FOR IMMEDIATE RELEASE
June 4, 2018
Drew Konow | email@example.com | 203-222-0055
Our Faith-Rooted Movement for LGBTQ Justice Is As Important As Ever
Religious Institute Responds to the Supreme Court’s Decision in the Masterpiece Cakeshop Case
BRIDGEPORT, CT -- Today, in the Supreme Court’s decision in the Masterpiece Cakeshop case, the court did not change the longstanding principle that businesses open to the public should be open to all. While the court did reverse an earlier ruling that Masterpiece Cakeshop unlawfully discriminated by refusing to serve a same-sex couple seeking a wedding cake, the court did so because of concerns unique to this case. The court did not give businesses a Constitutional right to discriminate.
“As people of faith, we believe in the sacred dignity and worth of lesbian, gay, bisexual, transgender, and queer people. That dignity is harmed when LGBTQ people experience discrimination in public life. While it is reassuring that the Court did not give businesses a blanket right to discriminate against LGBTQ people, many of us still live without the protections that non-discrimination laws would provide,” said Rev. Marie Alford-Harkey, president and CEO of the Religious Institute. “Every day, as the leader of a multifaith organization, I work alongside people of faith and religious leaders whose faith calls them to oppose discrimination against LGBTQ people. We are part of a growing majority of people who support justice for LGBTQ people because of our deeply-rooted values and beliefs. For years, people of faith have been advocating for non-discrimination protections in this Colorado-based case and throughout the country. Today’s decision reminds us that our work remains as important as ever.”
The case involved a Colorado bakery that refused to sell a cake to a same-sex couple celebrating their civil marriage. The Colorado Civil Rights Commission determined the bakery discriminated against the couple in violation of Colorado law. The Supreme Court today found that members of the Colorado Civil Rights Commission made statements evidencing anti-religious bias, and thus had not given a fair consideration to the bakery’s claims.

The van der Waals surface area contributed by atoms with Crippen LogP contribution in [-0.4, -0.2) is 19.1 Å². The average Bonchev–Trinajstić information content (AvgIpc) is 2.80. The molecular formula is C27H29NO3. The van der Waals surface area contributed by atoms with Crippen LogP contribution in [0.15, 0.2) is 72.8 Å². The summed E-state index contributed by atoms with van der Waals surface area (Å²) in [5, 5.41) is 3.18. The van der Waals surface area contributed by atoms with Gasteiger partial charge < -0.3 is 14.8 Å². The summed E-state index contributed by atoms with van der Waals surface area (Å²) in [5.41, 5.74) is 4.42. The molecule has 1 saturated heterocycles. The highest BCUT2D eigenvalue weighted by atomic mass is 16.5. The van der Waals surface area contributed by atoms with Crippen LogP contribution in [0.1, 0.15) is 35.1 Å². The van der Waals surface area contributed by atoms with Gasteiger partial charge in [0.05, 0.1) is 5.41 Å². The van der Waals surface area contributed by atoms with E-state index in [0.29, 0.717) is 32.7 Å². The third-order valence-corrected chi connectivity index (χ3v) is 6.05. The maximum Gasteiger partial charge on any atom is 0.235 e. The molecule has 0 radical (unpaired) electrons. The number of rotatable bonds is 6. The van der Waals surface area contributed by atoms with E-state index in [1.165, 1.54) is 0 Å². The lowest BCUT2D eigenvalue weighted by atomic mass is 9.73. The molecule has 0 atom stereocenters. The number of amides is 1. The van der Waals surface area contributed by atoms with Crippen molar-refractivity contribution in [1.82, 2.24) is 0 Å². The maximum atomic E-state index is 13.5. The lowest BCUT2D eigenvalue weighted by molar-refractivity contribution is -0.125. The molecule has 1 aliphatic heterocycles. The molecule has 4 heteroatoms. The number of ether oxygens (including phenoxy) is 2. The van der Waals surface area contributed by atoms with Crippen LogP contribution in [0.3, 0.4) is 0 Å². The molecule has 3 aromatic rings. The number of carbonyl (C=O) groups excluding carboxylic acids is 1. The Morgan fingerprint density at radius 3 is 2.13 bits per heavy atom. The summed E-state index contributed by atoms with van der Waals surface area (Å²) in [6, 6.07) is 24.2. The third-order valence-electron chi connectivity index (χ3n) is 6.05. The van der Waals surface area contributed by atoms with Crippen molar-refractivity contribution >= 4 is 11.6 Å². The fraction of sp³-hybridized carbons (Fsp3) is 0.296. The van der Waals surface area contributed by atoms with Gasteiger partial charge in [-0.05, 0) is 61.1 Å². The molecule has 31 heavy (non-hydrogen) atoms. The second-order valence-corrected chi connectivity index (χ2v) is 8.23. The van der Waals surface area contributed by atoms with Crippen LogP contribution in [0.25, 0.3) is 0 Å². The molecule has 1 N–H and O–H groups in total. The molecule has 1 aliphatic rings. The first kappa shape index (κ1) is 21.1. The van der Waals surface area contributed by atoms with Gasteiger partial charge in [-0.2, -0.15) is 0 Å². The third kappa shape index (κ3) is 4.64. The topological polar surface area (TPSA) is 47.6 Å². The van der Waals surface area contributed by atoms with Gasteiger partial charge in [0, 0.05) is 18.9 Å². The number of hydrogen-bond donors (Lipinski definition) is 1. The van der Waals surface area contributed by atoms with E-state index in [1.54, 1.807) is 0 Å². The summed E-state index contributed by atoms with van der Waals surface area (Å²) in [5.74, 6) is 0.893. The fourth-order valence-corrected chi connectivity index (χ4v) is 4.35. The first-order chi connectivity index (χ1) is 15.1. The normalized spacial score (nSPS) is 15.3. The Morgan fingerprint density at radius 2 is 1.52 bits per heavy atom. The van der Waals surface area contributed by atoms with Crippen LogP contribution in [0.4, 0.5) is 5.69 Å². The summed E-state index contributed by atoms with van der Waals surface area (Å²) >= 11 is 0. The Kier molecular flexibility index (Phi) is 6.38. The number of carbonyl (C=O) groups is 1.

Leading up to this case, more than 1,200 religious leaders filed an amicus brief at the Supreme Court arguing that businesses open to the public should be open to all. The brief highlighted faith-rooted support for the dignity and equal treatment of LGBTQ people and warned against the use of religious beliefs as a justification for discrimination. The weekend before oral arguments in this case, more than 100 congregations nationwide observed a National Weekend of Prayer for LGBTQ Justice, dedicating their services, sermons, and prayers to LGBTQ non-discrimination and the importance of equal treatment for all.
A growing majority of religious Americans support policies that uphold the dignity and worth of LGBTQ people. According to a May 2018 study by PRRI, a majority of people of faith (56%) oppose religiously based service refusals of LGBTQ people. The same study found that the overwhelming majority of people of faith (66%) support non-discrimination protections for LGBTQ Americans. In recent years, people of faith have been on the frontlines of the fight for the freedom to marry, helped defeat countless state-based anti-LGBTQ laws, and filed a brief to the Supreme Court in favor of transgender justice.
“While the Court’s decision does not create a new license to discriminate, it also does not address the discrimination that millions of Americans still face,” said Rev. Alford-Harkey. “The majority of LGBTQ Americans live in states that don’t have explicit non-discrimination protections in employment, housing, and public businesses. That’s why the Religious Institute is part of a growing chorus of people of faith, religious leaders, and civil rights advocates calling on Congress to pass the Equality Act, a bill that would protect LGBTQ people from discrimination in all 50 states. Our faith traditions call us to promote justice for LGBTQ people in all areas of religious and public life. Until equal opportunity is the norm and the law in all 50 states, our struggle continues.”
The Religious Institute is a nonprofit, multifaith organization dedicated to advocating for sexual health, education, and justice in faith communities and society. More than 8,500 clergy, seminary presidents and deans, religious scholars, and other religious leaders representing more than 50 faith traditions are part of the Religious Institute’s national religious leaders network.
Take Action Now
Attend (or plan) a Decision Day event in your local area.
Join the Religious Institute, Faith in Public Life, and the ACLU for a Rapid-Response Briefing on the Masterpiece decision tomorrow at 2pm ET.
Reflect on the Masterpiece Cakeshop decision in your congregation’s service.
From Our President
While it is reassuring that #SCOTUS did not give businesses a blanket right to discriminate against LGBTQ people, many of us still live without the protections that non-discrimination laws would provide, #MasterpieceCakeshop
— Marie Alford-Harkey (@RevMarieAH) June 4, 2018
I work alongside people of faith and religious leaders whose faith calls them to oppose discrimination against LGBTQ people. We are part of a growing majority of people who support justice for LGBTQ people because of our deeply-rooted values and beliefs. #MasterpeiceCakeshop
— Marie Alford-Harkey (@RevMarieAH) June 4, 2018